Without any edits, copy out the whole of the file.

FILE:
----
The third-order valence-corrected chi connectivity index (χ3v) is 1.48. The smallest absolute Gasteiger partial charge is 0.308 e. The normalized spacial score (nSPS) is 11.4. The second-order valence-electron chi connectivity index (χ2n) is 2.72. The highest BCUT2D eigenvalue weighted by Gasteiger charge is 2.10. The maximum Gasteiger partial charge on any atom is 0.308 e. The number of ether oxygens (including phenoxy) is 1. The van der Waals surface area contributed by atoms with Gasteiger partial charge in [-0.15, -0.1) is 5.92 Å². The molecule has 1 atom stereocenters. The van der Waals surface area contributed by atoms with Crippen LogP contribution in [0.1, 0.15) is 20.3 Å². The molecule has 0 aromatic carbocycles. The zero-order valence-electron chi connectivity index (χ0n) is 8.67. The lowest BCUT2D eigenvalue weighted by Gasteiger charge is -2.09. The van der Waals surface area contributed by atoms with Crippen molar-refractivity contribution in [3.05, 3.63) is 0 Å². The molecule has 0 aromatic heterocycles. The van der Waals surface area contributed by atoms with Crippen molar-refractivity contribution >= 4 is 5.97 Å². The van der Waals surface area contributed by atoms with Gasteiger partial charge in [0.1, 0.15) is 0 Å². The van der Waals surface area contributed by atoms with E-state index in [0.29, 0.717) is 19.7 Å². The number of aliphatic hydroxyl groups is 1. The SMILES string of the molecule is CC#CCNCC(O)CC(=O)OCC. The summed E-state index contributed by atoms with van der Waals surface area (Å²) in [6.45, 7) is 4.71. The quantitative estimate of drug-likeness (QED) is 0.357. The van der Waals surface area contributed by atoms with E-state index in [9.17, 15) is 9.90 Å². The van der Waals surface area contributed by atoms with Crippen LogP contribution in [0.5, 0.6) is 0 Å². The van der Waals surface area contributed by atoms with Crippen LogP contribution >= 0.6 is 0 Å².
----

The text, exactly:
The third-order valence-corrected chi connectivity index (χ3v) is 1.48. The smallest absolute Gasteiger partial charge is 0.308 e. The normalized spacial score (nSPS) is 11.4. The second-order valence-electron chi connectivity index (χ2n) is 2.72. The highest BCUT2D eigenvalue weighted by Gasteiger charge is 2.10. The maximum Gasteiger partial charge on any atom is 0.308 e. The number of ether oxygens (including phenoxy) is 1. The van der Waals surface area contributed by atoms with Gasteiger partial charge in [-0.15, -0.1) is 5.92 Å². The molecule has 1 atom stereocenters. The van der Waals surface area contributed by atoms with Crippen LogP contribution in [0.1, 0.15) is 20.3 Å². The molecule has 0 aromatic carbocycles. The zero-order valence-electron chi connectivity index (χ0n) is 8.67. The lowest BCUT2D eigenvalue weighted by Gasteiger charge is -2.09. The van der Waals surface area contributed by atoms with Crippen molar-refractivity contribution in [3.05, 3.63) is 0 Å². The molecule has 0 aromatic heterocycles. The van der Waals surface area contributed by atoms with Crippen molar-refractivity contribution >= 4 is 5.97 Å². The van der Waals surface area contributed by atoms with Gasteiger partial charge in [0.1, 0.15) is 0 Å². The van der Waals surface area contributed by atoms with E-state index in [0.29, 0.717) is 19.7 Å². The number of aliphatic hydroxyl groups is 1. The SMILES string of the molecule is CC#CCNCC(O)CC(=O)OCC. The summed E-state index contributed by atoms with van der Waals surface area (Å²) in [6.45, 7) is 4.71. The quantitative estimate of drug-likeness (QED) is 0.357. The van der Waals surface area contributed by atoms with E-state index in [9.17, 15) is 9.90 Å². The van der Waals surface area contributed by atoms with Crippen LogP contribution in [0.5, 0.6) is 0 Å². The van der Waals surface area contributed by atoms with Crippen LogP contribution >= 0.6 is 0 Å².